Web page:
DBS311 – Lab 01 – Week 2 (Single-row Functions) Solved

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This week’s lab continues using the SELECT command and learning the interfaces for both SQL Developer and introduces the use of single-line functions.
Your submission will be a single text-based SQL file with appropriate header and commenting. Please ensure your file runs when the entire file is executed in SQL Developer. Create a new Worksheet in SQL Developer. Save the file as L01_ID#_LASTNAME.sql
Your submission needs to be commented and include the question, the solutions.
Do not comment the solutions (SQL Statements).
Example Submission
— ***********************
— Name: Your Name
— ID: #########
— ***********************


— Q2 Solution – SELECT * FROM TABLE;

Style Guide
Your SQL should be written using the standard coding style:
• all keywords are to be upper case,
• all user-defined names are to be lower case, (example: table and field names)
• there should be a carriage return before each major part of the SQL statements (i.e. before SELECT, FROM, WHERE and ORDER BY)
See the following sample:

SELECT columns
FROM tables
WHERE conditions
ORDER BY column1, column2;
To save time, you can write all SQL statement in your SQL developer. To make sure that your SQL statements style follows the standard SQL style guide, copy and paste your SQL statement onto the following website and click on “FORMAT SQL” or “FORMAT SQL IN NEW WINDOW”.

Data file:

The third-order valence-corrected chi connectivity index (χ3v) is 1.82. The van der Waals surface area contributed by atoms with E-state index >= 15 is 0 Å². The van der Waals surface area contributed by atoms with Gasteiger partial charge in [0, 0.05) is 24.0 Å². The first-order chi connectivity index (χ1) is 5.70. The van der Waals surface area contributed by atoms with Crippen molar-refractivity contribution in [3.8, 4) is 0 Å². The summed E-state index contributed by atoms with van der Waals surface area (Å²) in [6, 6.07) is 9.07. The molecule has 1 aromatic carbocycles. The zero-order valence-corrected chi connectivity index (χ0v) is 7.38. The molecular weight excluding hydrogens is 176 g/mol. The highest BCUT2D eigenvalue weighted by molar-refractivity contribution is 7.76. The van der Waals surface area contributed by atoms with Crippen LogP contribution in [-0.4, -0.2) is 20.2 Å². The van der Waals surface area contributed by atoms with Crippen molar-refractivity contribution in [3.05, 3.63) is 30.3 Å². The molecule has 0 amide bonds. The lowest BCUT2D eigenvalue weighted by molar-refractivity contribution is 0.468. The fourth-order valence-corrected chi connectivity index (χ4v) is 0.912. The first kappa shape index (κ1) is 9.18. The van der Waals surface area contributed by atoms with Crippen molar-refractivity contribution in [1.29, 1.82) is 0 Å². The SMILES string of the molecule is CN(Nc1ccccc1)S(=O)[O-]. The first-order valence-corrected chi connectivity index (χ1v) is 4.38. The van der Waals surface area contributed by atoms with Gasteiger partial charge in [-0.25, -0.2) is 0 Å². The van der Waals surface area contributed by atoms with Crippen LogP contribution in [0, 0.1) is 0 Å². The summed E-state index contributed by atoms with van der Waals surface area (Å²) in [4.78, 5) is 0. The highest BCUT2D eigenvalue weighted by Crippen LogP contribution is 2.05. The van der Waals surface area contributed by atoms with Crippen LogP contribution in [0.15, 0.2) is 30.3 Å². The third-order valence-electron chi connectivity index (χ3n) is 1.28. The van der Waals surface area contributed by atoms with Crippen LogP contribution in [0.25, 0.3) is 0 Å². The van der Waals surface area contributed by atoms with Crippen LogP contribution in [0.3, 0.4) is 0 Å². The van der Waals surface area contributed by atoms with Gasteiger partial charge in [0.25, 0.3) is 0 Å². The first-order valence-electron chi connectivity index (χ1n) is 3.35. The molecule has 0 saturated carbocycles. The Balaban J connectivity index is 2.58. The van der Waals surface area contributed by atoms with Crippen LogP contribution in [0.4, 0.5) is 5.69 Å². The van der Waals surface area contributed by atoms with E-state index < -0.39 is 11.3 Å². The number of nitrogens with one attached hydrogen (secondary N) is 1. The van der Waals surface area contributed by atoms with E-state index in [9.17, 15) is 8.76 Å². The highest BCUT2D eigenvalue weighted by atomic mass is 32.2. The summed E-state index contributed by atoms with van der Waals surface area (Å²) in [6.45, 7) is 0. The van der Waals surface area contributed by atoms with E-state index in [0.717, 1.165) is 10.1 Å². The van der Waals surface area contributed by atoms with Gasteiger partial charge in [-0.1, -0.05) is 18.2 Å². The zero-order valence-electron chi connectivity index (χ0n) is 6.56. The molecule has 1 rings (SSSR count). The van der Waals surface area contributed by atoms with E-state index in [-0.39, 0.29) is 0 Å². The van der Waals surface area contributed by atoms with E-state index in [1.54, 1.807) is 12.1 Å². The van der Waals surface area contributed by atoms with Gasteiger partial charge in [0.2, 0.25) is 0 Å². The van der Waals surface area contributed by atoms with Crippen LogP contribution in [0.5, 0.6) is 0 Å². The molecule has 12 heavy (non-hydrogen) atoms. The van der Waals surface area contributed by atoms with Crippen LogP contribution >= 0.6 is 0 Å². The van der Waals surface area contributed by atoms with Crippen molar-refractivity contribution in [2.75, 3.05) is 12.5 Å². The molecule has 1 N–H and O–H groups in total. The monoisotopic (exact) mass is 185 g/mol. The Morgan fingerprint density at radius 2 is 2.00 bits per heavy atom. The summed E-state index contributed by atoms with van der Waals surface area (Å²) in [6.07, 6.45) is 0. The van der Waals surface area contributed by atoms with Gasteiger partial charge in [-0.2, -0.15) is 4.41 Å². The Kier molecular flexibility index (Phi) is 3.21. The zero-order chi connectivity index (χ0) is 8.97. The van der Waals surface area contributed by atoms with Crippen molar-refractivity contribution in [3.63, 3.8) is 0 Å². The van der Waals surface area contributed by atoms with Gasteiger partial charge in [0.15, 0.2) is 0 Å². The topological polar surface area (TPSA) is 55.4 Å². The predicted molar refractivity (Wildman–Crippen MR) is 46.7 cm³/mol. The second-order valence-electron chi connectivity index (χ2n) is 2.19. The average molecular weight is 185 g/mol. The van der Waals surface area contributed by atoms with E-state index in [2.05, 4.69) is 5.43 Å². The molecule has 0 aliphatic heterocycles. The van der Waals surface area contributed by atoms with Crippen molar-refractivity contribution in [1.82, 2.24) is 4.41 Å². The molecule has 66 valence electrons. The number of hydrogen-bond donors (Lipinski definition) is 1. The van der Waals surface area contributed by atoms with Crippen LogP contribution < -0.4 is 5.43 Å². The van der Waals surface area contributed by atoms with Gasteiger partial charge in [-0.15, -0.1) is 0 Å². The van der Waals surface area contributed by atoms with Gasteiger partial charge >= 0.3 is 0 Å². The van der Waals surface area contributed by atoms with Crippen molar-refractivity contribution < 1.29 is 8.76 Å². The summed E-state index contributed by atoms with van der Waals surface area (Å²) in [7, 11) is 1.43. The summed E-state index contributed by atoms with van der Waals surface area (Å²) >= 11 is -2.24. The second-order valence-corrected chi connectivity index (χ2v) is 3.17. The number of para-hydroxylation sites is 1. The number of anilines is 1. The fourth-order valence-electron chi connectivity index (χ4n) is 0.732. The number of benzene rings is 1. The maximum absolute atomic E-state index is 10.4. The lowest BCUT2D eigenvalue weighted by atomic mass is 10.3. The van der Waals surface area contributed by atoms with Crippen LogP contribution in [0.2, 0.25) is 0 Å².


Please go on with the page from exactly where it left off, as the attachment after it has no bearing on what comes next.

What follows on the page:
You can also upload your SQL file. See the setting in the following image. Have SQL keywords (SELECT, INSERT, UPDATE, etc.) uppercase and user defined objects and identifiers (tables, columns, etc.) lowercase.

the result will depend on the day when you RUN/EXECUTE this query. Label the column “Tomorrow”.

See the following example:
select * from employees where employee_id = 107;
You can also have the following code:
define emp_id number = 107; select * from employees where employee_id = &emp_id;
After you use the variable, you can undefined the variable:
undefine emp_id;
Define a variable of type datetime:
define tomorrow = sysdate + 1;

— Q2: For each product in category 2, 3, and 5, show product ID, product name, list price, and the new list price increased by 2%. Display a new list price as a whole number.
In your result, add a calculated column to show the difference of old and new list prices.
Sort the result according to category ID first and then based on product ID.
You output has to match the following result. This result is partially displayed as it has 158 rows.
See the result for the first 10 rows.

— Q3: For employees whose manager ID is 2, write a query that displays the employee’s Full Name and Job Title in the following format:
Summer, Payne is Public Accountant.
Sort the result based on employee ID.

• Label the column Years worked.
• Order your results by the number of years employed. Round the number of years employed up to the closest whole number.
The output result includes 89 rows. See the partial result (The first 10 rows).

• Label the column REVIEW DAY.
• Format the dates to appear in the format like:
You can use ddspth to have the above format for the day.
The Query returns 107 rows. See the first 10 rows of the output result for comparision.

— Q6: For all warehouses, display warehouse id, warehouse name, city, and state. For warehouses with the null value for the state column, display “unknown”. Sort the result based on the warehouse ID.


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